NP: In some ways just how fucking bad it is almost gives one reason for optimism. It actually has to get better at this point because I don't think shit can bottom out anymore, and at the same time they're filling the house at Light Industry. You know you go to one of the rep houses around New York, not only are the audiences healthy, they look different than they did 15 years ago, in terms of diversity, in terms of everybody not being 65 years old. And that's cool, you know in this absolute maelstrom of shit that is one thing I look around and think maybe we’re not completely licked at this point.

I periodically take teaching gigs at Eugene Lang College. And this is a tiny sample to draw from to make any larger conclusions, but I'd start every class asking people what they've been watching. Three or four years ago everything was like some streaming, true crime garbage, and Jordan Peele movies would get people excited, but that was about it. This last time they were watching movies again, and while I think part of what might be happening is streaming fatigue, also I think these kids are getting hip to the fact that these companies don't really have an interest in allowing them access to the things that they're interested in, and that you can't be beholden to a streaming service if you want to get the widest array of options. So as weird as it sounds coming out of my mouth, I actually kind of like Gen-Z, I kind of think they're cool. I don't know, maybe watching gross art films on 35mm is so uncool now that they've actually gravitated toward it, like it’s the most transgressive thing that you can do.

KC: I was just thinking about how important it is, in the context of so much cultural amnesia about cinema, to have reminders that there are actually people who are curious to seek out the actual truth of these things, to be skeptical when a company like Disney says, “this is the first queer whatever.” For young people to have more access to the broader history is so crucial to me.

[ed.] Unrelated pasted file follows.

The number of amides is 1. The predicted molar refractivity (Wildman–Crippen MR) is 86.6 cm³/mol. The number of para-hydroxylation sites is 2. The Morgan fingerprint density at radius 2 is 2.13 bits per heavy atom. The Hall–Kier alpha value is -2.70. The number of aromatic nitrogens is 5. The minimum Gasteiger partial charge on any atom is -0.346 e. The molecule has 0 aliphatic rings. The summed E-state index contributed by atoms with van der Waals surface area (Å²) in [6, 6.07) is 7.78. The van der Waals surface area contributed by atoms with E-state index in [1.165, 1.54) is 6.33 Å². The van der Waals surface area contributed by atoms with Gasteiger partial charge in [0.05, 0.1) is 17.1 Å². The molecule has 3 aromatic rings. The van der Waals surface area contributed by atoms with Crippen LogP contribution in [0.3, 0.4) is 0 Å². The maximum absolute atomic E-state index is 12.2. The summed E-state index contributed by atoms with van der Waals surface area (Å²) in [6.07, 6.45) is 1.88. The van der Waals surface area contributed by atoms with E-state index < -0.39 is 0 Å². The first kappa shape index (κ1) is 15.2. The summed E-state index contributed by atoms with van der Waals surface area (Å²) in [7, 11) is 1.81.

NP: Some years back teaching a Hong Kong cinema class, and I played Yes Madam, with Michelle Yeoh and Cynthia Rothrock. And it went over gangbusters, fucking obviously. And at the end of the class, one of the students was like, “You know, I read recently that Captain Marvel was the first female-centered action film without a romantic subplot.” And I’m like Jesus fucking Christ. And this isn't a dumb kid. This is just somebody who's been buffeted with willful disinformation. These various corporate behemoths create narratives in which they have flung open all the doors and all the old bad gatekeepers of yore have been vanquished. And it’s fucking bullshit.

KC: It very much is about being able to say that you were the one who let this person in. With Michelle Yeoh, in particular, I've been thinking a lot about her Oscar campaign, which drove me crazy. Not because of her, because I think that she was speaking from a place of feeling like she was finally getting her due. I get where it's coming from in terms of saying, yeah, I have been an international star for decades. But with journalists and critics—it drove me crazy to see people who should know better pretending that Yeoh has not had a fairly momentous career.

NP: Yeah, it’s like—is Gerard Depardieu’s career My Father the Hero and Green Card?

KC: Again, it's amnesia to me. It's weirdly political.

NP: Well, it’s this veneer of progressivism. If you unpack it at all, I don't think you quite get the full implications of how condescending it is.

KC: There are entire film industries throughout Asia! And those films are a huge deal there and elsewhere. I think part of the doom and gloom that I feel is that as a critic—and I wanted to ask you about this—how do we not relegate ourselves to the position of just correcting this genre of public narrative, which is so limiting?

NP: That's a great question. I've been working on something for the Substack for months. There are a couple reasons it's delayed. But among other things, it's just a comprehensive jeremiad of what's going on, why everything sucks, and what sucks. It’s just exhausting, and I dread looking at it. I think this has for the last couple of years been a big time-suck, looking at these kinds of systemic breakdown issues. And it's not a really fun place to dwell as a writer. So, I hope to get this out of my system relatively soon.

KC: After stepping away from doing criticism full-time, I found myself thinking about when I feel tempted to step back in. I catch myself not just wanting to be a scold. And it's hard because ultimately, one thing that feels very important is to advocate for the things that people aren't talking about enough.

NP: I've been fortunate to be in a position for the last few years where I get to pick and choose and I get to practice a criticism of enthusiasms, and that's ultimately much more fulfilling work for me. However, when you see the story being twisted in directions that it ought not go or a certain amount of license being taken, it's difficult not to get your dander up and want to wade into the battlefield.

KC: I also think there’s this culture of people attaching themselves to art, and it's become so personal that I've become wary of critiquing things in casual conversation, because I feel like it hurts the person's feelings in a way that I just don't want to deal with. And I struggle with that.